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Picture: 123RF/GOPIXA
Picture: 123RF/GOPIXA

Paul Volcker, who chaired the US Federal Reserve from 1979 to 1987, is most famous as the central banker who slayed the inflation dragon, unleashed by energy shocks (the Arab oil embargo and Iranian revolution) and central bank policies that were excessively pro-growth, ignoring supply-side inflation drivers.

Volcker’s aggressive monetary tightening might have induced a recession, but it lowered US inflation sharply and ushered in a long period of muted price hikes, which underpinned the equity bull market that started in the early 1980s.

Much of the world is experiencing another inflation spike, with both supply- and demand-side drivers that share similarities with the 1970s but are in many ways also unique. A toxic mix of excess demand and insufficient supply has resulted from Covid-19-induced demand shifts, inflexible “just-in-time” supply chains, early-pandemic corporate pessimism, unprecedented levels of monetary and fiscal stimulus, and most recently (and most importantly) a global energy shock triggered by Russia’s invasion of Ukraine.

The inevitable result is rising prices. For much of the post-global financial crisis period the primary challenge facing global central banks was the opposite: excess global supply and insufficient demand, leading to stubbornly low inflation and sporadic deflation scares. This bias is likely to have prompted the initial reaction to view the spike as “transitory”, something that is likely to roll over into deflation as higher energy prices feed into the base. This view has proved to be highly optimistic, despite an apparent peaking in supply chain disruptions as the war has dragged on and energy prices have continued to escalate, feeding through to consumer prices — with a lag as corporate hedges roll off.

We find ourselves in a situation considered almost unthinkable in a prepandemic world, as we hear dusty old phrases like “overheating”, “behind the curve”, and “wage-price spiral”. Policymakers are left in an invidious position: tighten monetary policy only moderately, hoping not to compound the negative growth impulse already presented by the existential cost-of-living squeeze, and risk an unhinging of inflation expectations that ushers in a high inflation world not seen since the 1970s, or alternatively tighten policy aggressively in the hope that rapid action quickly staves off the inflation scare.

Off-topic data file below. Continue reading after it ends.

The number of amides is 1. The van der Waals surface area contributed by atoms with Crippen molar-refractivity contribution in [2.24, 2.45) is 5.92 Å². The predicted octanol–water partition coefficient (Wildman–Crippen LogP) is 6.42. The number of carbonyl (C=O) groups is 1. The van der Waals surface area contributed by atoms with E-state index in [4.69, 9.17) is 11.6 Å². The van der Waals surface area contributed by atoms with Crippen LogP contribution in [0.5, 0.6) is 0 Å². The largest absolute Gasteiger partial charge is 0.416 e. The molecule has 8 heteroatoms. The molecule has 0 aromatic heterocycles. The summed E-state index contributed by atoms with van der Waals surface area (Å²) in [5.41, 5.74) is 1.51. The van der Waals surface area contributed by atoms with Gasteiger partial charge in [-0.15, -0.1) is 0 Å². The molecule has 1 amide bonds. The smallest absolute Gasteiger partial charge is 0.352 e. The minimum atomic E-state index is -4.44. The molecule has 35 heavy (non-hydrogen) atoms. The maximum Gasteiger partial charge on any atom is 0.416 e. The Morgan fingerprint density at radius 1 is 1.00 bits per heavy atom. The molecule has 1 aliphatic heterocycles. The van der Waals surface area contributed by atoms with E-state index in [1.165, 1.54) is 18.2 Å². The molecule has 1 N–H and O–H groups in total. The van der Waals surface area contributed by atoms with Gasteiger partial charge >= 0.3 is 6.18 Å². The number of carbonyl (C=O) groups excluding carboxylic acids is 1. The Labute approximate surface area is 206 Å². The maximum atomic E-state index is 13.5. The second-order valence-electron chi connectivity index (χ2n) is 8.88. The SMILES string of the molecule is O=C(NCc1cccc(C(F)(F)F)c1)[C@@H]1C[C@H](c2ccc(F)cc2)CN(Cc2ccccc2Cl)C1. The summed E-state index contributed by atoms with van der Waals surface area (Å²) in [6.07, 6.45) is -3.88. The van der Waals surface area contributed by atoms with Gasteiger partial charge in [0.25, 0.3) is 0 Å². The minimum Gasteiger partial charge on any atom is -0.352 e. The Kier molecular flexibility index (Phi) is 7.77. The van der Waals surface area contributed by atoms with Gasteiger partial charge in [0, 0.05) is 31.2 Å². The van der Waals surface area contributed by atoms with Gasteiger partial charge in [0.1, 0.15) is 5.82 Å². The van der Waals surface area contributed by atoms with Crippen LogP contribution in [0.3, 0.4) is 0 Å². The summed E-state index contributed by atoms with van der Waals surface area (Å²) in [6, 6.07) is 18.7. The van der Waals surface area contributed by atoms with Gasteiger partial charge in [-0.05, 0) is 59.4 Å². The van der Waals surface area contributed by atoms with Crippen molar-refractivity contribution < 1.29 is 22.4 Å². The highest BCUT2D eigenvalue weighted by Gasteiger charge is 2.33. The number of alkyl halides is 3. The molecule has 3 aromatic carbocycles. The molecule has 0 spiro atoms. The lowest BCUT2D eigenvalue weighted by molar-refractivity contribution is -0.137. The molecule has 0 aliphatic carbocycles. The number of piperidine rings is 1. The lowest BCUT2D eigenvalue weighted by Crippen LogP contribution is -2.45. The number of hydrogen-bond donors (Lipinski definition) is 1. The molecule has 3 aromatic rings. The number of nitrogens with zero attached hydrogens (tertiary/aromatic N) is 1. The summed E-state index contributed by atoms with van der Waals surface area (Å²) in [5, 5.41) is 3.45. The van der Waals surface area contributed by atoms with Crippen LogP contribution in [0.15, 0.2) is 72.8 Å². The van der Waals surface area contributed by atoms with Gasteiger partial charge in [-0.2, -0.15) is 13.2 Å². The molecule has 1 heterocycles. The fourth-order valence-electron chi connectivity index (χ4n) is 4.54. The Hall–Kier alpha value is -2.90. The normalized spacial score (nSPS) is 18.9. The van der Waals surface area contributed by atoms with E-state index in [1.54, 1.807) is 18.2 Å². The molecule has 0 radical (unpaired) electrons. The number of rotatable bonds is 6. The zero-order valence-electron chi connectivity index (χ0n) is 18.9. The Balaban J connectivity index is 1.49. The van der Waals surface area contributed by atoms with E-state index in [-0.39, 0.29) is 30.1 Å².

The latter course of action has emerged as the preferred option, the lesser of two evils as it were. The lessons of Volcker and his predecessor support this choice but also teach us that it is a fine line to walk, with an uncomfortably high probability of “over-tightening” and tipping the economy into recession.

It is possible that policymakers manage to thread the needle between “fire” and “ice” — the mythical “soft landing” — but for now markets are more concerned with the increasing probability of the extremes of too hot or too cold, both of which have unpleasant implications for asset prices.

Stamping on the brakes too hard is likely to trigger an earnings recession of indeterminate extent, a risk further complicated by an elevated earnings base reflecting revenue and margin expansion in technology, consumer goods and commodities that far exceeded the compression in pandemic-affected service industries.

Equity markets would be pressured by this, and potentially bonds too, at least initially, should this episode appear “stagflationary” at first (high inflation accompanied by low growth), but ultimately this should prove positive for bonds as the slowdown causes inflation to peak.

On the other hand, more persistent above-target inflation is sure to require even higher real interest rates in time, constraining economic activity in a more protracted fashion and raising the cost of capital for business across the board. Again, history tells us markets like low (but positive) inflation and that in most other cases market-implied discount rates tend to rise, capping equity returns as earnings multiples fall, and fixed income returns are hard to come by as inflation reduces the attraction of nominal cash flow streams.

As usual, SA capital markets present their own nuances to the story. Inflation has also risen, but to date the extent has been far milder relative to our own history than witnessed in developed markets. SA CPI has risen to about 1.3 times the 10-year average, while this ratio is 4.1 times in the US. Again there are multiple causes here. SA has a history of relatively high inflation, corporates actively hedge currency and input costs and, most importantly, the levels of both monetary and fiscal stimulus during the pandemic were by necessity far more constrained, leaving the demand side of the economy still weakened and only supply side factors to drive inflation.

While this might all sound a touch depressing, uncertainty and shifting probabilities will undoubtedly throw up opportunities for investors with sound frameworks and calm heads. While many might be tempted to run for the safety of cash in the short term, real cash yields remain poor despite rate hikes.

This is therefore only useful if viewed as temporary “dry powder” that provides optionality to deploy into riskier assets as opportunities present: either into bonds as the slowdown gains traction and inflation moderates; or into equities at more attractive valuations as their inflation protection qualities come to the fore.

• Mommsen is co-CIO and head of equities at Matrix Fund Managers.


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